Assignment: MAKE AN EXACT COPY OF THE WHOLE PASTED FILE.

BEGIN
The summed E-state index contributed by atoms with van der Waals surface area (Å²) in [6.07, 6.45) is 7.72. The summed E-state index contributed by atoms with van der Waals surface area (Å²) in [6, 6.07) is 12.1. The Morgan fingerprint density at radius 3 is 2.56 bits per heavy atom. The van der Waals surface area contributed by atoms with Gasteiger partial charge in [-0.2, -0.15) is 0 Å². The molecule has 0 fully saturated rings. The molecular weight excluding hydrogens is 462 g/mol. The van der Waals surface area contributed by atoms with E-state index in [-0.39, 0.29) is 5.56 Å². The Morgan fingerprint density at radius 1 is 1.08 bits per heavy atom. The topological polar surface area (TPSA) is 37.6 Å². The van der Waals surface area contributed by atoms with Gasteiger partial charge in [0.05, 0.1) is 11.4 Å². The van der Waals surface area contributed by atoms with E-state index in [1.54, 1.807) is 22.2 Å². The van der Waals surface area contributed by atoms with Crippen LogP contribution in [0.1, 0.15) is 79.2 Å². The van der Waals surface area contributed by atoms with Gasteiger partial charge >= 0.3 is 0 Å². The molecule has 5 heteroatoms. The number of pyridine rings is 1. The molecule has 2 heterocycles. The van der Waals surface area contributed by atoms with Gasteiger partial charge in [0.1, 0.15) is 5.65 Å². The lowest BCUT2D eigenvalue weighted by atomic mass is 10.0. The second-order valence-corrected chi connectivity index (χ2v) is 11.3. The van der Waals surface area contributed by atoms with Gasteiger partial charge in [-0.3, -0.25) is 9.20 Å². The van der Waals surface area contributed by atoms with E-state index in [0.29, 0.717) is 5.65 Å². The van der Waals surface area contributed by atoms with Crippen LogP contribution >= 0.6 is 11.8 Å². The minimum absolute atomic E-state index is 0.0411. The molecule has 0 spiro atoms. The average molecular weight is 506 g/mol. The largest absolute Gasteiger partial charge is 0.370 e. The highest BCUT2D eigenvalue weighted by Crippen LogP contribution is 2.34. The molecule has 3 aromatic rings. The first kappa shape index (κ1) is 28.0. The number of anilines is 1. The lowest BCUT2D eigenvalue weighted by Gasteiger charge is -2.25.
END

The summed E-state index contributed by atoms with van der Waals surface area (Å²) in [6.07, 6.45) is 7.72. The summed E-state index contributed by atoms with van der Waals surface area (Å²) in [6, 6.07) is 12.1. The Morgan fingerprint density at radius 3 is 2.56 bits per heavy atom. The van der Waals surface area contributed by atoms with Gasteiger partial charge in [-0.2, -0.15) is 0 Å². The molecule has 0 fully saturated rings. The molecular weight excluding hydrogens is 462 g/mol. The van der Waals surface area contributed by atoms with E-state index in [-0.39, 0.29) is 5.56 Å². The Morgan fingerprint density at radius 1 is 1.08 bits per heavy atom. The topological polar surface area (TPSA) is 37.6 Å². The van der Waals surface area contributed by atoms with Gasteiger partial charge in [0.05, 0.1) is 11.4 Å². The van der Waals surface area contributed by atoms with E-state index in [1.54, 1.807) is 22.2 Å². The van der Waals surface area contributed by atoms with Crippen LogP contribution in [0.1, 0.15) is 79.2 Å². The van der Waals surface area contributed by atoms with Gasteiger partial charge >= 0.3 is 0 Å². The molecule has 5 heteroatoms. The number of pyridine rings is 1. The molecule has 2 heterocycles. The van der Waals surface area contributed by atoms with Gasteiger partial charge in [0.1, 0.15) is 5.65 Å². The lowest BCUT2D eigenvalue weighted by atomic mass is 10.0. The second-order valence-corrected chi connectivity index (χ2v) is 11.3. The van der Waals surface area contributed by atoms with Gasteiger partial charge in [-0.3, -0.25) is 9.20 Å². The van der Waals surface area contributed by atoms with E-state index in [0.29, 0.717) is 5.65 Å². The van der Waals surface area contributed by atoms with Crippen LogP contribution >= 0.6 is 11.8 Å². The minimum absolute atomic E-state index is 0.0411. The molecule has 0 spiro atoms. The average molecular weight is 506 g/mol. The largest absolute Gasteiger partial charge is 0.370 e. The highest BCUT2D eigenvalue weighted by Crippen LogP contribution is 2.34. The molecule has 3 aromatic rings. The first kappa shape index (κ1) is 28.0. The number of anilines is 1. The lowest BCUT2D eigenvalue weighted by Gasteiger charge is -2.25.